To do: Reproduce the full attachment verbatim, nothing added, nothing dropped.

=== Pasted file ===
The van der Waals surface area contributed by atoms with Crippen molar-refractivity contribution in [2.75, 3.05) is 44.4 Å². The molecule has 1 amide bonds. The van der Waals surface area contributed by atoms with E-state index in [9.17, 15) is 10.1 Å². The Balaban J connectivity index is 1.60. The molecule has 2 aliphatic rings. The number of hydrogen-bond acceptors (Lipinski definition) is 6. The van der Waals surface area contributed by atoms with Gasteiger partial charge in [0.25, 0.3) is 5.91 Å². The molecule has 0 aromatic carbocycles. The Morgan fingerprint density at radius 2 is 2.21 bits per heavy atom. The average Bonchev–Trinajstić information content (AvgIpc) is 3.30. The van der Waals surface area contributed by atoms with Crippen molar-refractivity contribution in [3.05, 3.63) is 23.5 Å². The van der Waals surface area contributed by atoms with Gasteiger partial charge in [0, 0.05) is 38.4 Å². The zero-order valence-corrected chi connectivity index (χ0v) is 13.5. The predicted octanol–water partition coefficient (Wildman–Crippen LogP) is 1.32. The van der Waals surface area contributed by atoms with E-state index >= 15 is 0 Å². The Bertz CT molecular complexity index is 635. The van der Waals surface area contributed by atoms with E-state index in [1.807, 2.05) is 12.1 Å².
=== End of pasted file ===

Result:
The van der Waals surface area contributed by atoms with Crippen molar-refractivity contribution in [2.75, 3.05) is 44.4 Å². The molecule has 1 amide bonds. The van der Waals surface area contributed by atoms with E-state index in [9.17, 15) is 10.1 Å². The Balaban J connectivity index is 1.60. The molecule has 2 aliphatic rings. The number of hydrogen-bond acceptors (Lipinski definition) is 6. The van der Waals surface area contributed by atoms with Gasteiger partial charge in [0.25, 0.3) is 5.91 Å². The molecule has 0 aromatic carbocycles. The Morgan fingerprint density at radius 2 is 2.21 bits per heavy atom. The average Bonchev–Trinajstić information content (AvgIpc) is 3.30. The van der Waals surface area contributed by atoms with Crippen molar-refractivity contribution in [3.05, 3.63) is 23.5 Å². The van der Waals surface area contributed by atoms with Gasteiger partial charge in [0, 0.05) is 38.4 Å². The zero-order valence-corrected chi connectivity index (χ0v) is 13.5. The predicted octanol–water partition coefficient (Wildman–Crippen LogP) is 1.32. The van der Waals surface area contributed by atoms with E-state index >= 15 is 0 Å². The Bertz CT molecular complexity index is 635. The van der Waals surface area contributed by atoms with E-state index in [1.807, 2.05) is 12.1 Å².